Pampers is well-known for adding fragrances and perfumes to their diapers, as well as lotions. Neither of these additions is necessary and, actually, the term ‘perfumes’ often just means a bunch of added chemicals. These, along with lotions, have the potential to irritate your little one’s skin and cause diaper rash, as do dyes made with heavy metals. Diapers made with water-based inks are generally considered safe, though.
Pampers makes it clear that their Pure Protection diapers contain absolutely no fragrances and lotions, unlike most of their other varieties. This is great news for our babies’ skin! They don’t mention dyes though, so I have to assume they’re used. It’s a shame they don’t use water-based inks and dyes in their Pure Protection like so many other skin-friendly companies do.
Are Pampers Pure totally Chlorine free?
You might have seen chlorine-free diapers and wondered what on earth chlorine was doing in a product for little ones. It’s well known for killing bacteria in swimming pools, but its function in diapers is to make them more absorbent. Chlorine bleaching is terrible for the planet, and can be avoided while still producing a great quality diaper. Look for totally chlorine-free (TCF) diapers if you can. Elemental chlorine-free (ECF) diapers are better than nothing, but TCF diapers get the gold star.
Pampers Pure Protection diapers come through on the chlorine front, and use absolutely no chlorine bleaching at all. This is fantastic, but it does make you wonder why they can’t offer the same across all of their diapers.
More on this topic: Disposable Diapers: What Are They Made From, And Are They Safe?
Where are Pampers Pure diapers made?
Pampers Pure diapers are made in the USA.
Pampers Pure Size Chart
Where to buy Pampers Pure Protection
Unlike some smaller brands, which haven’t yet made their way onto the shelves of large supermarket chains, you won’t have any issues finding Pampers. They’re available pretty much everywhere, from big stores like Walmart, CVS, Kroger, Sam’s Club, and Target to online retailers like Amazon.
Pampers Pure Price
*Prices were accurate at the time this article was published but may change over time.
So if you want to try them out, how much will they set you back? Because they’re so widely available, it’s easy to compare prices. I’m expecting them to be more expensive than some other Pampers varieties because, annoyingly, using plant-based materials and fewer toxins always adds up to a higher cost.
Let’s take a look at some prices to compare:
|Store||Size||Count per pack||Total price||Price per diaper|
The prices of Pampers Pure Protection are clearly pretty similar across the major retailers, but it’s worth looking into the Amazon Family Program if you haven’t already. It’s completely free for Prime members and gives you up to 30% off baby diaper subscriptions, as well as exclusive discounts and parenting tips.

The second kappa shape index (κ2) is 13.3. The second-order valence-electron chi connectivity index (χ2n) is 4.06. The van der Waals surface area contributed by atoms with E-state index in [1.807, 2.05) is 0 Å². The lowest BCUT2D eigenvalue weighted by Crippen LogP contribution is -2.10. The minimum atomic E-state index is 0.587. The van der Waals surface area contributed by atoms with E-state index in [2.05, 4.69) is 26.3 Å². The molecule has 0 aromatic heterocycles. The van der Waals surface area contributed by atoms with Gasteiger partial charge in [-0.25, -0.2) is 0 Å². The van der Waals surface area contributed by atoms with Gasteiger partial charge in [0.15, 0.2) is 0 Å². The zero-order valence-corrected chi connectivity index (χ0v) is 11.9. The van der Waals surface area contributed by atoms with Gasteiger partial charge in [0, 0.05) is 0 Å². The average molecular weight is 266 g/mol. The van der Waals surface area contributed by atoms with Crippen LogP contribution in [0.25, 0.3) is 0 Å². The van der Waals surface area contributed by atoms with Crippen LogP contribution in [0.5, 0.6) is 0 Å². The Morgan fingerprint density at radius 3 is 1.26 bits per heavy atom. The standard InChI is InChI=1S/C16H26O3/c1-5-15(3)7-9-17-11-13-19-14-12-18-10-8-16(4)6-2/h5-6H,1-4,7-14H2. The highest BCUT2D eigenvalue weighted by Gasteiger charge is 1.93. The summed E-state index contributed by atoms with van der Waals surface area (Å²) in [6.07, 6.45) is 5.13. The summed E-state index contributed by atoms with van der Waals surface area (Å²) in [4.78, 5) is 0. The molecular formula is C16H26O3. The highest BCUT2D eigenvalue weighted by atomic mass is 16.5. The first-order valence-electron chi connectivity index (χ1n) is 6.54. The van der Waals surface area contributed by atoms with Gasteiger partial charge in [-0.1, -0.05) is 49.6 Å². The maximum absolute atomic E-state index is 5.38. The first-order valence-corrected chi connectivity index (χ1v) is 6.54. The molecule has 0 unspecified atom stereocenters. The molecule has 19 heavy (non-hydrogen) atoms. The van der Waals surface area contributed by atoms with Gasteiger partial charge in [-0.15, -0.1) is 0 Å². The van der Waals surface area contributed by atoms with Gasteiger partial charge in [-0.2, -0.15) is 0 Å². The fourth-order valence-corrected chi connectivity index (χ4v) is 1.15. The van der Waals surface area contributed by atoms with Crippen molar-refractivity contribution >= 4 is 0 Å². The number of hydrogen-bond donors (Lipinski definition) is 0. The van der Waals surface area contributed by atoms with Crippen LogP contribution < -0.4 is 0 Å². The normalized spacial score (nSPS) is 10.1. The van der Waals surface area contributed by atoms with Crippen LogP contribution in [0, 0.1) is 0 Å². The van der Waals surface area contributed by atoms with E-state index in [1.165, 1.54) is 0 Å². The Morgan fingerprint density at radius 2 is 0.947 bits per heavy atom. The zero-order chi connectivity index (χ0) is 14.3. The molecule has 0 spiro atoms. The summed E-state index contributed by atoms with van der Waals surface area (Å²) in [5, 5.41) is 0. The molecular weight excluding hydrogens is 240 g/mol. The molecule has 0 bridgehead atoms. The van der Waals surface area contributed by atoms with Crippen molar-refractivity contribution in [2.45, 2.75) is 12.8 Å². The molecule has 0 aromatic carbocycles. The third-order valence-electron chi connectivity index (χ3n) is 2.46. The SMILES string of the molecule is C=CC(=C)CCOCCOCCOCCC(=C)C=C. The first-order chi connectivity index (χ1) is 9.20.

In terms of how these prices compare to other Pampers varieties, let’s look at Pure Protection prices versus the price of another Pampers favorite, Baby Dry.
|Pure Protection||Baby Dry|
|Store||Size||Price per diaper||Size||Price per diaper|
|Walmart||3||34 cents||3||24 cents|
|Target||3||34 cents||3||24 cents|
|Amazon||3||36 cents||3||24 cents|
It’s hardly surprising that Baby Dry diapers are a little cheaper than Pure Protection. While both say they offer up to 12 hours of protection, Pure Protection are a better option than Baby Dry due to their use of plant-based materials and avoidance of fragrances.
If you’re looking for the best Pampers variety and your budget can stretch to it, Pampers Pure Protection diapers are undoubtedly the better choice.
Pampers Pure Protection Reviews
It doesn’t matter how many toxins a diaper avoids or what percentage of the materials used are plant-based if it doesn’t keep the pee and poop at bay. So do they work?
Well, according to reviews, they absolutely do. In fact, Pampers Pure Protection reviews on Amazon are nothing less than glowing, averaging 4.8 out of 5 in over 2700 reviews. 90% of users rated them 5 stars and said they’re super absorbent, soft and they offer leak protection overnight. Pampers Pure clearly work for the vast majority of parents and carers. I bet little ones don’t mind the softer plant-based materials either.
How to trial Pampers Pure Protection diapers
If you want to give Pampers Pure Protection a go without committing to a jumbo pack, you need Diaper Dabbler. This awesome site is perfect for trying out a few different diaper varieties to see which is the best fit for you and your little one. They have lots of different packs full of a range of the best diapers, letting you try a variety of brands.
Diaper Dabbler’s ‘Natural Choice For New Babies Variety Package’ includes Pampers Pure Protection, along with the following brands:
Not only can you try Pampers Pure Protection with this pack, but other (and arguably better) varieties too. Once you’ve decided which brand suits your baby best, that’s when you can commit to a big, budget-friendly pack. The diaper rating card included helps you keep track of which brands you love.
Diaper Dabbler packs also make perfect baby shower gifts!
Pampers Pure Protection Review FAQ:
1. What is the difference between Pampers Swaddlers and Pampers Pure?
|Pampers Swaddlers||Pampers Pure Protection|
|Fragrance and lotion-free||No||Yes|
|Up to 12 hours of protection||Yes||Yes|
|Umbilical cord notch (smaller sizes)||Yes||No|
Pampers Swaddlers are one of the most popular diapers out there. The ‘number 1’ choice for parents, nurses, and hospitals in America, these tried and trusted diapers offer up to 12 hours of protection, feature a wetness indicator and the smaller sizes have an umbilical cord notch, making them a popular choice for newborn babies.